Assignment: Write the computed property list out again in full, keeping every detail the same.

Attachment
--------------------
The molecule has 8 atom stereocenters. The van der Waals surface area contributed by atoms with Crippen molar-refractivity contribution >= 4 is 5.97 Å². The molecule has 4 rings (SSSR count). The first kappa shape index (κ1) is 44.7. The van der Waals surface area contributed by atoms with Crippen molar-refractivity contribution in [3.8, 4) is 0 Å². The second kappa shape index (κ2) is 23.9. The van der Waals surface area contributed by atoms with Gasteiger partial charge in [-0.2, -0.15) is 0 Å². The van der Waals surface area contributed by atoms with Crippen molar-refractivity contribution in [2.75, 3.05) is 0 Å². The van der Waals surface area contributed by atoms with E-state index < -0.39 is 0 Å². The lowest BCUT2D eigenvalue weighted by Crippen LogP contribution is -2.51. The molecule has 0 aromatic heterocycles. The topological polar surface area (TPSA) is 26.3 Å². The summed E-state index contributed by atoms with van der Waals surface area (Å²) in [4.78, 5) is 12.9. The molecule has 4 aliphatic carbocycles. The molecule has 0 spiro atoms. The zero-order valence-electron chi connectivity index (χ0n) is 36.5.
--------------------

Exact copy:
The molecule has 8 atom stereocenters. The van der Waals surface area contributed by atoms with Crippen molar-refractivity contribution >= 4 is 5.97 Å². The molecule has 4 rings (SSSR count). The first kappa shape index (κ1) is 44.7. The van der Waals surface area contributed by atoms with Crippen molar-refractivity contribution in [3.8, 4) is 0 Å². The second kappa shape index (κ2) is 23.9. The van der Waals surface area contributed by atoms with Gasteiger partial charge in [-0.2, -0.15) is 0 Å². The van der Waals surface area contributed by atoms with Crippen molar-refractivity contribution in [2.75, 3.05) is 0 Å². The van der Waals surface area contributed by atoms with E-state index < -0.39 is 0 Å². The lowest BCUT2D eigenvalue weighted by Crippen LogP contribution is -2.51. The molecule has 0 aromatic heterocycles. The topological polar surface area (TPSA) is 26.3 Å². The summed E-state index contributed by atoms with van der Waals surface area (Å²) in [4.78, 5) is 12.9. The molecule has 4 aliphatic carbocycles. The molecule has 0 spiro atoms. The zero-order valence-electron chi connectivity index (χ0n) is 36.5.